IT WAS a case of using your ears rather than eyes last week when I ventured down to the inner Forth for a walk between Cambus and Alloa.

It was one of those days when a thick mist had settled upon Clackmannanshire and as I made my way along the coastal path towards Alloa it was impossible to see any birds out on estuary at all. But I could hear them – oh yes, there was plenty of sound around.

There were the gentle piping calls of teal and the whistling wings of goldeneye ducks and somewhere up in the grey murk I could hear a flight of pink-footed geese honking. A herring gull let rip too with its familiar and rather raucous call.

Then came the familiar burbling song of a curlew, a wonderful liquid trill that echoed through the gloom.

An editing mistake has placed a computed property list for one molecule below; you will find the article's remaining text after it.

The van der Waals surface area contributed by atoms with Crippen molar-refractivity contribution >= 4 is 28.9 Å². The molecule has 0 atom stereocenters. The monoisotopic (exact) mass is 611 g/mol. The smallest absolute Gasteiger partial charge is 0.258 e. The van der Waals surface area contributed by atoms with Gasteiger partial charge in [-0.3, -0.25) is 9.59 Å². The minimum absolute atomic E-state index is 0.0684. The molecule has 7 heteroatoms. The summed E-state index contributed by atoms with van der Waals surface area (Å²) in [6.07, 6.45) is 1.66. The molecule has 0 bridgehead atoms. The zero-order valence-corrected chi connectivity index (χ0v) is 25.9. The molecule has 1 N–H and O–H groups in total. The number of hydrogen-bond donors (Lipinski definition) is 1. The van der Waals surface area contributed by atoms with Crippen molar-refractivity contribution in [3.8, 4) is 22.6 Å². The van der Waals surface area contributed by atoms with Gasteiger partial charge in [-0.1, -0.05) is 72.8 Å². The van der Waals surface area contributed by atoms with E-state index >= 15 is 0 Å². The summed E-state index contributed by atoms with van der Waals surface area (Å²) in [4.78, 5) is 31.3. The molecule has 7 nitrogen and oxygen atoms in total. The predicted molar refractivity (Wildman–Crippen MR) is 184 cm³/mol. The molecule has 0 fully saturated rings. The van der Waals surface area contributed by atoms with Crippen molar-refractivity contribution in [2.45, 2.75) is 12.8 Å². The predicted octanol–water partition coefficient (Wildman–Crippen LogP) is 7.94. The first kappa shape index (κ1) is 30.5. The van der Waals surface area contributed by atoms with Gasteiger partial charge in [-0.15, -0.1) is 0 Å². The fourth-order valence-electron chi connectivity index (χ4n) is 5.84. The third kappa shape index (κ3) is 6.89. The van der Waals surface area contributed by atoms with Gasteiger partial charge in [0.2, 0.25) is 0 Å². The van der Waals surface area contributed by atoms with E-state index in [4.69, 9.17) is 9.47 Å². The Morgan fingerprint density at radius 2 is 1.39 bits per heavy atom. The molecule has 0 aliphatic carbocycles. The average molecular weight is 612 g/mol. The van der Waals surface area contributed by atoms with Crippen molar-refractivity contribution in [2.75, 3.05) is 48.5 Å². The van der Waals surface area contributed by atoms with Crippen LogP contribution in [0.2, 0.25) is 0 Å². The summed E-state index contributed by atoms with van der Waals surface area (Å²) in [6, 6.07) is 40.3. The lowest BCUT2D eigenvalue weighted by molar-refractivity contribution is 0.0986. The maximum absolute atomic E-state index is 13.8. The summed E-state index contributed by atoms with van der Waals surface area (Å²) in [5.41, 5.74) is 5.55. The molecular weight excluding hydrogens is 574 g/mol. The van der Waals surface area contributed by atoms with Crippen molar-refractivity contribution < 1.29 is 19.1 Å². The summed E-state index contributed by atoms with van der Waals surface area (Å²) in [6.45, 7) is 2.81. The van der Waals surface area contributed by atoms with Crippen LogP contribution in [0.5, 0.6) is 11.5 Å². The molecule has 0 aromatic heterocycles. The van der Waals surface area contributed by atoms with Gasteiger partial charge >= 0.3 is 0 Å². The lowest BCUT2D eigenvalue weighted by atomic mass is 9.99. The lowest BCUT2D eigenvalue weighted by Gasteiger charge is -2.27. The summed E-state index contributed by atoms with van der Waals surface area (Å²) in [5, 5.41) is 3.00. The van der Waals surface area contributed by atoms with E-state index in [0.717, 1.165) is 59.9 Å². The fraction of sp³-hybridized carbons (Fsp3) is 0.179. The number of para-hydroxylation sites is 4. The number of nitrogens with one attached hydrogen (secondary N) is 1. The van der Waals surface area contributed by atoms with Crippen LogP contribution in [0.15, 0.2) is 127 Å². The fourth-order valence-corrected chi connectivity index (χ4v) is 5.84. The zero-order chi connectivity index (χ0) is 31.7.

The bird appeared momentarily through the haze as it flew along the shore but when it saw me, veered away back into the grey gloom.

Truth be told, it became quite enjoyable relying upon sound when searching for these birds and it certainly made for a day with a difference.

As I headed back to Cambus, it seemed that the sun was on the verge of breaking through and the soft light played gentle shadows upon the little ridges that scored the tidal mudflats.

A pair of redshanks briefly materialised as they foraged on the mud but were then gone again as the mist once again descended.

The sun had lost its battle, the grey was going to be here for the day. But I Iike grey; it is, after all, one of the hues of nature; a colour of life.